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Vol. LVIII, No. 10
May 19, 2006
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Study Needs Volunteers at Increased Breast Cancer Risk

 
Dr. Jennifer Eng-Wong, a medical oncologist at NCI, recently began a study exploring whether exercise can affect a person’s risk of developing different types of cancer.  
In order to reduce the risk of breast cancer, you might want to hit the gym, or simply walk a few more steps every day. Numerous studies suggest that people who exercise are less likely to get breast cancer. That's why the National Cancer Institute is conducting a study to see the effect that exercise has on inactive women who are at risk of getting the disease.

Based on recent evidence that exercise can affect a person's risk of developing different types of cancer, Dr. Jennifer Eng-Wong, a medical oncologist at NCI, recently began a study to find out more. Eng-Wong is looking for women between the ages of 18 and 75 who do not exercise regularly and are at high risk for breast cancer or have survived breast cancer to participate in the 12-week study.

Eng-Wong said the study is different from previous studies in that it asks volunteers to perform the exercise on their own and work it into their daily lives.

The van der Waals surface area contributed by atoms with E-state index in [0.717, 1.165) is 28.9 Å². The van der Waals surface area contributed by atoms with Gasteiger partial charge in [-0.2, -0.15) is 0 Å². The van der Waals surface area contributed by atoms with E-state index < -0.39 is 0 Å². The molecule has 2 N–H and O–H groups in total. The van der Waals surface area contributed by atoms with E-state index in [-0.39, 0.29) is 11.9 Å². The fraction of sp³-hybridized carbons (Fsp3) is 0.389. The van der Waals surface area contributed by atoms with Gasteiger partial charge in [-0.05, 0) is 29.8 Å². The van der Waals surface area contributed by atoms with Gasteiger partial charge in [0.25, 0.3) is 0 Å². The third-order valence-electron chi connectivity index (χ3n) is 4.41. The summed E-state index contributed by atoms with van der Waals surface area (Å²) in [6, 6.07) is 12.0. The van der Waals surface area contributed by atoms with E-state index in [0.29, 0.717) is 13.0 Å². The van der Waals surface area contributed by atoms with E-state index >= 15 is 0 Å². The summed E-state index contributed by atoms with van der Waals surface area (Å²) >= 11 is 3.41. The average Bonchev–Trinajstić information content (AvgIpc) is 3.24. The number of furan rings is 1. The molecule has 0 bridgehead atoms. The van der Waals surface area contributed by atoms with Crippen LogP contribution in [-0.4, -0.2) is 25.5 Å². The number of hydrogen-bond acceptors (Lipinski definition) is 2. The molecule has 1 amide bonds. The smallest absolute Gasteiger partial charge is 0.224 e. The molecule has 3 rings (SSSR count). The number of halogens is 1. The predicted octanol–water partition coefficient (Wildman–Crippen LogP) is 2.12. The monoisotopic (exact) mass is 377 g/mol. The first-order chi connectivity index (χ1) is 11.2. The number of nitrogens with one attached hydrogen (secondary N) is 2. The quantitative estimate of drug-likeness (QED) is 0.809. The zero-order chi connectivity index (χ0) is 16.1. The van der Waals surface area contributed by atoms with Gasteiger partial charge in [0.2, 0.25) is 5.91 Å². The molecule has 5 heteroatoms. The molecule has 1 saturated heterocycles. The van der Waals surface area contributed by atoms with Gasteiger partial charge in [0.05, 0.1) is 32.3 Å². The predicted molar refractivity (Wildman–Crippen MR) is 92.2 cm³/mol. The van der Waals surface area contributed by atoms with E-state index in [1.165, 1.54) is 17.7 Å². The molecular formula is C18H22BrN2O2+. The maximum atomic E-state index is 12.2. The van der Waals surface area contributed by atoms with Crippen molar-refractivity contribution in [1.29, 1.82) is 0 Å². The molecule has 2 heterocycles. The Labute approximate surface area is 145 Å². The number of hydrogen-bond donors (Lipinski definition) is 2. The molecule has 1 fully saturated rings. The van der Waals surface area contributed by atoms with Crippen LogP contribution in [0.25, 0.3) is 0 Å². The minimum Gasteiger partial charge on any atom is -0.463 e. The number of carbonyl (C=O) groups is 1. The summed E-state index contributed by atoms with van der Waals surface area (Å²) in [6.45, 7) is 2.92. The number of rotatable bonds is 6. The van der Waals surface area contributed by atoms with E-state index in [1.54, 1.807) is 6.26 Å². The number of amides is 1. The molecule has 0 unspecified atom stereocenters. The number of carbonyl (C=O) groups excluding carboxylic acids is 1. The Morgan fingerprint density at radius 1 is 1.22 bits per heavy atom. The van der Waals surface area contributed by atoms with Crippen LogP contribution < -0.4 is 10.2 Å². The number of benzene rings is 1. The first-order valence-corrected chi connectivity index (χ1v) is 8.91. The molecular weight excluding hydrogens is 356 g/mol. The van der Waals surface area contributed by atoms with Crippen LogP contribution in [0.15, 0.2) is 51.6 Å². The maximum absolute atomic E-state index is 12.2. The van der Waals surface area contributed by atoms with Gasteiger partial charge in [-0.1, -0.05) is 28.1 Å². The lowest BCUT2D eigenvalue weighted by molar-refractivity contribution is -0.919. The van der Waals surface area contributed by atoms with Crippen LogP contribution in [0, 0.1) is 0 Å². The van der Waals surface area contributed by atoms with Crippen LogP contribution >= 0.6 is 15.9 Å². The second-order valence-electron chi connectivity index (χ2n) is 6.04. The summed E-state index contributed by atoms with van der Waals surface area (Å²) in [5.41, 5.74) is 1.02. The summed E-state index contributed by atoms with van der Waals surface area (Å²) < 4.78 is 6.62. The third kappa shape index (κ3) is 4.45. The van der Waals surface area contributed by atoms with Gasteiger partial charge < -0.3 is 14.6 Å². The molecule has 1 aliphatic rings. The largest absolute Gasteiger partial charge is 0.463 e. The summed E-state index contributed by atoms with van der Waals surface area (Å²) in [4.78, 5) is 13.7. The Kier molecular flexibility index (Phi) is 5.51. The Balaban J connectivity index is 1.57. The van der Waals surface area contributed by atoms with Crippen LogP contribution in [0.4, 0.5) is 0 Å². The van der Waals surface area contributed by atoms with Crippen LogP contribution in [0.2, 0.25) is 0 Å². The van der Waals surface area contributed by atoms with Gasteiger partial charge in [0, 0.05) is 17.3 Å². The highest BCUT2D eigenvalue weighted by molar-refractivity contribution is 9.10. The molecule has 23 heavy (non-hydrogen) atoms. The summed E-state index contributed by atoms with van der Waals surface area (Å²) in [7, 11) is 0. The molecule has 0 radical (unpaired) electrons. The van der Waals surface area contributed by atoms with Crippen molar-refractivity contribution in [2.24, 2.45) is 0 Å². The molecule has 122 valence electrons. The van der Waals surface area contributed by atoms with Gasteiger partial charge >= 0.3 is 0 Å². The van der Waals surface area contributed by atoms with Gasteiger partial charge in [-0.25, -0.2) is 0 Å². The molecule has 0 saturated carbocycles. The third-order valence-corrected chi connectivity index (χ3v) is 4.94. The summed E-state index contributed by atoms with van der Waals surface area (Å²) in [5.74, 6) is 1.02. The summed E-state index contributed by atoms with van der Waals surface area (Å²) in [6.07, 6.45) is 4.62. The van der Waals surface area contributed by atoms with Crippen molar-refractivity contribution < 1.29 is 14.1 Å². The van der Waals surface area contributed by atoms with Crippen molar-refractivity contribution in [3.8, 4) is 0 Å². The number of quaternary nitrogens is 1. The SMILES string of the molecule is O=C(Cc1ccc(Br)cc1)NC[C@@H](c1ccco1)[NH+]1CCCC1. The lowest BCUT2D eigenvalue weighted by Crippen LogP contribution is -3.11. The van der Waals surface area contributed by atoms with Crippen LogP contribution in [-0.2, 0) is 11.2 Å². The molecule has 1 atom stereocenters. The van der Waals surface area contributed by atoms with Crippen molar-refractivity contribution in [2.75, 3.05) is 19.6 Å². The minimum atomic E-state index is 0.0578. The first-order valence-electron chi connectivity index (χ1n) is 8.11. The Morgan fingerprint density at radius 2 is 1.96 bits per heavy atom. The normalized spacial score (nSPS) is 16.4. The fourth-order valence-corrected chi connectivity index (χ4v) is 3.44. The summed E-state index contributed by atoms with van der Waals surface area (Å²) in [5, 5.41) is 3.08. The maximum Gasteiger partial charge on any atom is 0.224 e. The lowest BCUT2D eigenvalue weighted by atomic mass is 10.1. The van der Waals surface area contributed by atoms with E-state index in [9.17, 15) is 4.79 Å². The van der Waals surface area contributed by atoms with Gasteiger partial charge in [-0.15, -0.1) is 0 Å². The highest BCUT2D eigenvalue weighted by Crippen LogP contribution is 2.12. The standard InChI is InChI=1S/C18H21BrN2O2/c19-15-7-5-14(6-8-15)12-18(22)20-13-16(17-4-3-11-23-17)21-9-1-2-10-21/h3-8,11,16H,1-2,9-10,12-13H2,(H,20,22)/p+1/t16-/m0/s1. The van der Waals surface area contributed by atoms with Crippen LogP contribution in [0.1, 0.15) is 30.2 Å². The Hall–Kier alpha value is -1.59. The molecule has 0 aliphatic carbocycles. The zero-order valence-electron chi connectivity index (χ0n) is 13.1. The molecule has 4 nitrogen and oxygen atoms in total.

In the first phase of the study, participants are asked to wear an electronic pedometer to measure the amount of walking they do in a week. At the end of the first week, if the pedometer shows that the participant's physical activity is less than approximately 30 minutes of exercise per day, she will most likely qualify for the second phase of the study, in which women are instructed to take at least 10,000 steps a week.

At the beginning and end of the study, doctors take routine fitness measurements like weight and body fat percentage, and also measure the women's hormone levels. Women who have higher levels of two hormones in particular, estradiol and IGF-1, have been found to be at a higher risk for breast cancer. If the results show that exercising can lower those hormone levels, it could offer a clue as to how to prevent breast cancer.

"I think the question in this study is can we get sedentary women at increased risk for breast cancer to increase their physical activity. That's really the primary goal. And then, following that, we are trying to get a sense of the mechanism of how exercise might decrease the risk for breast cancer," Eng-Wong said.

Other qualifications for the study may include: women who have had breast cancer and are currently cancer-free; women who have had an abnormal breast biopsy; or women who have a family history of breast cancer. Study-related tests are provided at no cost.

For more information contact Eng-Wong at (301) 496-5320, engwongj@mail.nih.gov, or Tyane Calhoun, (301) 402-0998, tcalhounm@mail.nih.gov.